What is the point of having a UK patent?

What is a patent, and what is the point of having a UK patent?

In the first of our series of Bitesize blogs about UK patents, we discuss: What is a patent and what is the point of having a UK patent?

What is a patent?

A patent is a form of intellectual property right that grants the owner a monopoly on commercialising an invention for a limited period of time. In other words, it allows its owner to stop third parties from making, selling, importing, or otherwise making commercial use of their invention for a period of up to (usually) twenty years. This can, of course, be hugely valuable and allows the person or company responsible for creating the innovation to get a significant head start in the market and ensure that they have ample opportunity to receive a good return on the investment of time, money and resources they put into the R&D that resulted in the innovation.

What can be patented?

I will cover this in more detail in a later blog but, essentially, patents protect technical innovation. This could mean anything from a small technical improvement on an existing device or an improved process for making or doing something, to a major scientific breakthrough or disruptive technology. The basic rule is that your innovation must have at least one novel technical feature that produces some technical advance or advantage over what has been done before (this latter requirement defining the so-called “inventive step”). This inventive step does not have to be huge, it just needs to be something more than an obvious workshop modification of something that has been done before, and it is important not to simply dismiss something as ‘obvious’ too easily – if it has a technical advantage and it hasn’t been done before, then the chances are, it is not ‘obvious’. Always consult a patent attorney for advice on this.

What is the point of having a UK patent?

I am asked this question a lot, and the answer is multi-faceted, but I will try and summarise the main benefits below.

Being able to prevent your competitors from commercialising your innovation obviously represents a valuable business asset. Without a patent, a third party could simply replicate your innovative ideas and erode your market share (and revenue). If a third party does try, in the UK, to commercialise an invention covered by a UK patent, there are legal steps that can be taken to stop them. Court proceedings can, of course, be issued, but this is often a last resort, and the vast majority of patent disputes can be resolved before they get that far.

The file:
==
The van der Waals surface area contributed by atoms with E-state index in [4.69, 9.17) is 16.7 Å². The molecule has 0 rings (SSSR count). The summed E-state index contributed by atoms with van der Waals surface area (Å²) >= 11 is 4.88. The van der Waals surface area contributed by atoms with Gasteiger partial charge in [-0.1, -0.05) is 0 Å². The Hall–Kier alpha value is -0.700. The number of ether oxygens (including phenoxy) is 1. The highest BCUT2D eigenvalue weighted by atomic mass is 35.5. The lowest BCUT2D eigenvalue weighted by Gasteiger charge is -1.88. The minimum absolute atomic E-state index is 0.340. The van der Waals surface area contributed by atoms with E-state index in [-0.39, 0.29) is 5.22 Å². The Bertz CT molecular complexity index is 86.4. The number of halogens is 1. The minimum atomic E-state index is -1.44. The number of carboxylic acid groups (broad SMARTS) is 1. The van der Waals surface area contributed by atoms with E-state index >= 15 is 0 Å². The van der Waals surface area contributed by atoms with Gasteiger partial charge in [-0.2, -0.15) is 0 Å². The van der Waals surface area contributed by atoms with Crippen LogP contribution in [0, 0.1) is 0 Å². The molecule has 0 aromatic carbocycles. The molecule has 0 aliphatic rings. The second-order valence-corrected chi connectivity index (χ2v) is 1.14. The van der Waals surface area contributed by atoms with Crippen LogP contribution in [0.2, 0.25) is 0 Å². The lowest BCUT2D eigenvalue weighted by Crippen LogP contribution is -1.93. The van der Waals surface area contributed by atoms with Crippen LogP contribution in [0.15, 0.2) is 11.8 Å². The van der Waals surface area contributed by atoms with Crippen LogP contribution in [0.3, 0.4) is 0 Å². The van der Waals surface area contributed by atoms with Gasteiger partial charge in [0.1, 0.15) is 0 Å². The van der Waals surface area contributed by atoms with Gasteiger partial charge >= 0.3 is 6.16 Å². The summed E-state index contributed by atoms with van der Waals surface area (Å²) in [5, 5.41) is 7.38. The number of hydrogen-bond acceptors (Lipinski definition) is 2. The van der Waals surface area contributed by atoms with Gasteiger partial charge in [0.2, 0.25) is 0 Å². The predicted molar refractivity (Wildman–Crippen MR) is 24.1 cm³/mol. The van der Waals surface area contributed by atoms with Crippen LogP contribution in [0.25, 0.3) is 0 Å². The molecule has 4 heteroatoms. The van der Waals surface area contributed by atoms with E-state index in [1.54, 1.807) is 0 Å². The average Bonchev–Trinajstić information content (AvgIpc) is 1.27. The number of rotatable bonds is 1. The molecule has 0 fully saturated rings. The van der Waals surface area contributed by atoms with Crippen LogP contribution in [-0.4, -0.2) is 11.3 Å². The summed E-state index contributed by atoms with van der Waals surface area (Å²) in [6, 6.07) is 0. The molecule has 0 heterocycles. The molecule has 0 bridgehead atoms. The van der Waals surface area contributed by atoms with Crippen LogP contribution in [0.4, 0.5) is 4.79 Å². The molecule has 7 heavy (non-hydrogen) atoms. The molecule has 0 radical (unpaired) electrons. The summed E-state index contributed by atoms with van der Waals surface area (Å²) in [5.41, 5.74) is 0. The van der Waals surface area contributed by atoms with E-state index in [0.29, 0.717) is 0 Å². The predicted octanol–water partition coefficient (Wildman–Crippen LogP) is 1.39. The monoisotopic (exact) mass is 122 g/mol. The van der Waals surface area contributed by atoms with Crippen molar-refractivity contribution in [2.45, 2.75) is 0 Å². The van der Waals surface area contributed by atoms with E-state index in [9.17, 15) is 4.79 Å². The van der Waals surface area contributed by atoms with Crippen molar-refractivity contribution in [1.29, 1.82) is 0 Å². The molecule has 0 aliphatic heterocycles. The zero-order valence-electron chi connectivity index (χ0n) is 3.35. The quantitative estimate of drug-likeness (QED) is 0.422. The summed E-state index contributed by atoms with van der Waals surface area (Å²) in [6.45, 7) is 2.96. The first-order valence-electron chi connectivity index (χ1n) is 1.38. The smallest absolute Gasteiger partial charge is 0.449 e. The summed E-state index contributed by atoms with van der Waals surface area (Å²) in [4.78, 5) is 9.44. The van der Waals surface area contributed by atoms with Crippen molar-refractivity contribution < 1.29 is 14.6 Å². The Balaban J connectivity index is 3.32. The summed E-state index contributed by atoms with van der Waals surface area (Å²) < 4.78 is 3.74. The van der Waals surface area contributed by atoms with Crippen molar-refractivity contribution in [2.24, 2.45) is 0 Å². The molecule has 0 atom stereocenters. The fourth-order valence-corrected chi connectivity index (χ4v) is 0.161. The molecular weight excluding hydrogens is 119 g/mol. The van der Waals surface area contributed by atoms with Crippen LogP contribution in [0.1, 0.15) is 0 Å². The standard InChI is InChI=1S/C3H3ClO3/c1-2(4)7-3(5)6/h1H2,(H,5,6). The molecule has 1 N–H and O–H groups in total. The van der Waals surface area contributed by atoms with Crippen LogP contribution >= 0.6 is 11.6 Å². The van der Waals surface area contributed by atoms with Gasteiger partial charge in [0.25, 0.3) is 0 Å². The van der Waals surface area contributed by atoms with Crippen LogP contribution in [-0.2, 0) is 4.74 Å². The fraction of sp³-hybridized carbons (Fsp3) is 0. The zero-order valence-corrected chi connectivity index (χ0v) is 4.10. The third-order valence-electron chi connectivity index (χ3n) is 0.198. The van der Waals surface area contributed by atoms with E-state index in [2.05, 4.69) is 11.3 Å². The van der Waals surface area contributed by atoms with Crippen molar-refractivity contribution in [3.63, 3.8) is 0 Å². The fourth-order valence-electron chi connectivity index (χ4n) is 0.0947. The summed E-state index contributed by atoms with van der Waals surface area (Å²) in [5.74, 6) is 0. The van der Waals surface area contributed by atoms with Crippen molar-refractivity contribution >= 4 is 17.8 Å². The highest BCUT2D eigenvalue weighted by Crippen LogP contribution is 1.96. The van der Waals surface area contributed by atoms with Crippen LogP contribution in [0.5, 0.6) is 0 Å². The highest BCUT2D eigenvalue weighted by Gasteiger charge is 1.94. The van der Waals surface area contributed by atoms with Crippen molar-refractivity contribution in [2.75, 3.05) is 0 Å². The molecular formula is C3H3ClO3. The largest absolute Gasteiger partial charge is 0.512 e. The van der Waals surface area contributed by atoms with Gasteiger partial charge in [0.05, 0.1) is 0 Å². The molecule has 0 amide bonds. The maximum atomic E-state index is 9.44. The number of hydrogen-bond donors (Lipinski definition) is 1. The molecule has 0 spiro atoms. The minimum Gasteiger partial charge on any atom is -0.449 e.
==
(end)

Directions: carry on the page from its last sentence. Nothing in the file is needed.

However, this is not the only benefit of having a UK patent. There are other lesser known or ‘hidden benefits:

(1) If you have a granted patent or even a pending patent application covering your product or process (or part of it), it can act as an effective deterrent to third parties that might otherwise be minded to copy it. This is a hidden and unquantifiable benefit, as you may never know how many would-be competitors your patent has kept out of your market because of your patent rights, but it certainly work in many instances.

(2) UK patent applications are published around 18 months after they have been filed, and this publication of your invention will act to prevent third parties from being able to patent something that is the same or very similar (which, if you are not yet commercialising your invention, could otherwise prevent or severely limit your own ability to commercialise the innovation.

(3) Patent Box tax relief: the Patent Box is designed to encourage companies to keep and commercialise intellectual property in the UK. It allows companies to apply a lower rate of Corporation Tax to profits earned from its patented inventions and can, in many cases, save them significant sums in tax. More information on the Patent Box can be found here: https://www.gov.uk/guidance/corporation-tax-the-patent-box.

A word of warning

If you are thinking of patenting your innovation, you must not disclose it to anyone, except in confidence *under NDA), unless and until a UK patent application has been filed.

Need help?

If you have any questions about this, or any other IP matter, please do book a free initial consultation by emailing vicki.strachan@strachanip.co.uk or visit our website at https://strachanip.co.uk/contact/

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